Pope Francis led a Palm Sunday service the day after he was discharged from hospital following a bout of bronchitis, and urged the world to take better care of the poor, the lonely and the infirm.
Thousands of people waved palm and olive branches as Francis was driven into St. Peter's Square sitting in the back of a white, open-topped vehicle before the start of the Mass, which lasted two hours.
"I thank you for your participation and also for your prayers, which intensified during these past days. Thank you," he said at the end of the service in an apparent reference to his recent illness, drawing loud applause from the crowd.
The pope, 86, was taken to Rome's Gemelli hospital on Wednesday after complaining of breathing difficulties, but recovered quickly following an infusion of antibiotics and returned to his Vatican residence on Saturday.
Looking to allay concerns about his health, the Vatican has said he will take part in a full array of Easter events this week, the busiest period in the Roman Catholic Church calendar, starting with the open-air Palm Sunday service.
The pontiff, wearing red vestments, spoke with a quiet, but clear voice as he addressed a crowd estimated by police to be 60,000-strong. For most of the service he remained seated, but he stood at the end for a final blessing.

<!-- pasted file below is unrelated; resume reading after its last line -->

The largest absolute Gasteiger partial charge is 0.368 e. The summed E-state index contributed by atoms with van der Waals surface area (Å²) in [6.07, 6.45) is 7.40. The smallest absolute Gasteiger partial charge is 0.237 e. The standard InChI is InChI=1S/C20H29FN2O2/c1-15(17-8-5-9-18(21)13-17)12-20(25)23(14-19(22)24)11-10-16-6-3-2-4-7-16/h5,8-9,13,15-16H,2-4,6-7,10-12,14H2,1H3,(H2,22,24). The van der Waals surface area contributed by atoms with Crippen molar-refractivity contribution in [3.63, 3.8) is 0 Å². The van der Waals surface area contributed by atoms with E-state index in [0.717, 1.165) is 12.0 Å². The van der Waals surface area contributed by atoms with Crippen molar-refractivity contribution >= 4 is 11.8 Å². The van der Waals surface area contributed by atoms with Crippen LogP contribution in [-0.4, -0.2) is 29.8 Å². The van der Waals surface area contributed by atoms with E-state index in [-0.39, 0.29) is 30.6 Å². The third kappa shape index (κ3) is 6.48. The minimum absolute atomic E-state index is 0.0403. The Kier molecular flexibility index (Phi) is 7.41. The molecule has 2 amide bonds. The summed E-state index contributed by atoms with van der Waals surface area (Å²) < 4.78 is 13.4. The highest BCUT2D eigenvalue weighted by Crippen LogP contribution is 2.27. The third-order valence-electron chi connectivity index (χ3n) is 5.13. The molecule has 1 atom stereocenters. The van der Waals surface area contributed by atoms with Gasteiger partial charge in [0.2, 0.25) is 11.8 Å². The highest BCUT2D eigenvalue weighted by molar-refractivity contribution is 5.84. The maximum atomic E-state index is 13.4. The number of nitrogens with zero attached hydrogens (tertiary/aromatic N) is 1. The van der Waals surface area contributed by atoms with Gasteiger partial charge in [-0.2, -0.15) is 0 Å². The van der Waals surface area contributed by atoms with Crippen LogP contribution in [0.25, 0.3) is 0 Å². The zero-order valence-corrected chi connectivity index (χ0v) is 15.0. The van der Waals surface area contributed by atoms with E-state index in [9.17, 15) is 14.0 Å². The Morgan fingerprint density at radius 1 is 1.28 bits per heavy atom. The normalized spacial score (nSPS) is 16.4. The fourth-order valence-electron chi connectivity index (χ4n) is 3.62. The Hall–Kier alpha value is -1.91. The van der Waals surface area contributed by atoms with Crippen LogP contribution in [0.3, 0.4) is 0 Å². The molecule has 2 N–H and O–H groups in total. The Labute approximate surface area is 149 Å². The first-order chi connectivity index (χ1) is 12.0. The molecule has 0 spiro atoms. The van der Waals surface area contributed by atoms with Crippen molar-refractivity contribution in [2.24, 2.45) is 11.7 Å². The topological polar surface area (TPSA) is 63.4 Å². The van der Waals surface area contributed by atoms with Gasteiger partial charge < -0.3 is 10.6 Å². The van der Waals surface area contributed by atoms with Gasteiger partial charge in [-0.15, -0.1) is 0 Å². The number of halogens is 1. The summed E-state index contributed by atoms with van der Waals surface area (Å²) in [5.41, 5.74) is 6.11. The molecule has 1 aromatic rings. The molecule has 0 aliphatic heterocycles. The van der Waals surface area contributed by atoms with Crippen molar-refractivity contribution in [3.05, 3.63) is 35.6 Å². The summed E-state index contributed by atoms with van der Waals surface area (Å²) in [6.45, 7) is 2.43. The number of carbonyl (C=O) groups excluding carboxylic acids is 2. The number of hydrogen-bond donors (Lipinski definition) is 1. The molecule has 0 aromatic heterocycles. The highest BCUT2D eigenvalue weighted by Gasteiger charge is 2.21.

In his homily he called on people not to ignore those experiencing great suffering and solitude.
"Today their numbers are legion. Entire peoples are exploited and abandoned; the poor live on our streets and we look the other way; migrants are no longer faces but numbers, prisoners are disowned; people written off as problems," he said.
Speaking at the end of the Mass, the pope, as he often does, recalled "the battered people of Ukraine," and urged the faithful to pray for an end to the war.
WAVING TO THE CROWD
Francis, who marked the 10th anniversary of his pontificate in March, has suffered a number of ailments in recent years, including severe knee pain, which means he uses a cane and often a wheelchair in his public appearances.
His difficulties with mobility have limited his participation at some events, and as happened last year, a senior cardinal celebrated the actual Mass on Sunday.
At the end of the ceremony, the pope was driven slowly around the square for around 10 minutes. He waved and smiled at the well-wishers and appeared in good spirits.
"We are very happy to see him and considering what has happened over the past few days, we think he looks quite well," said Antonio Donatelli, a tourist from southern Italy.
Palm Sunday marks the day that the Bible says Jesus rode into Jerusalem to the cheers of the crowds, the week before Christian believe he rose from the dead following his execution on the Cross.
On Holy Thursday, Francis will celebrate Mass in a prison for juveniles in Rome, but it was not yet clear if he would participate in the traditional Good Friday Via Crucis (Way of the Cross) procession around Rome's ancient Colosseum.
However, the pope, head of the world's nearly 1.4 billion Roman Catholics, will preside over the Mass on Easter Sunday, the most important day on the Christian liturgical calendar, where he is expected to read his "Urbi et Orbi" (to the city and the world) message.
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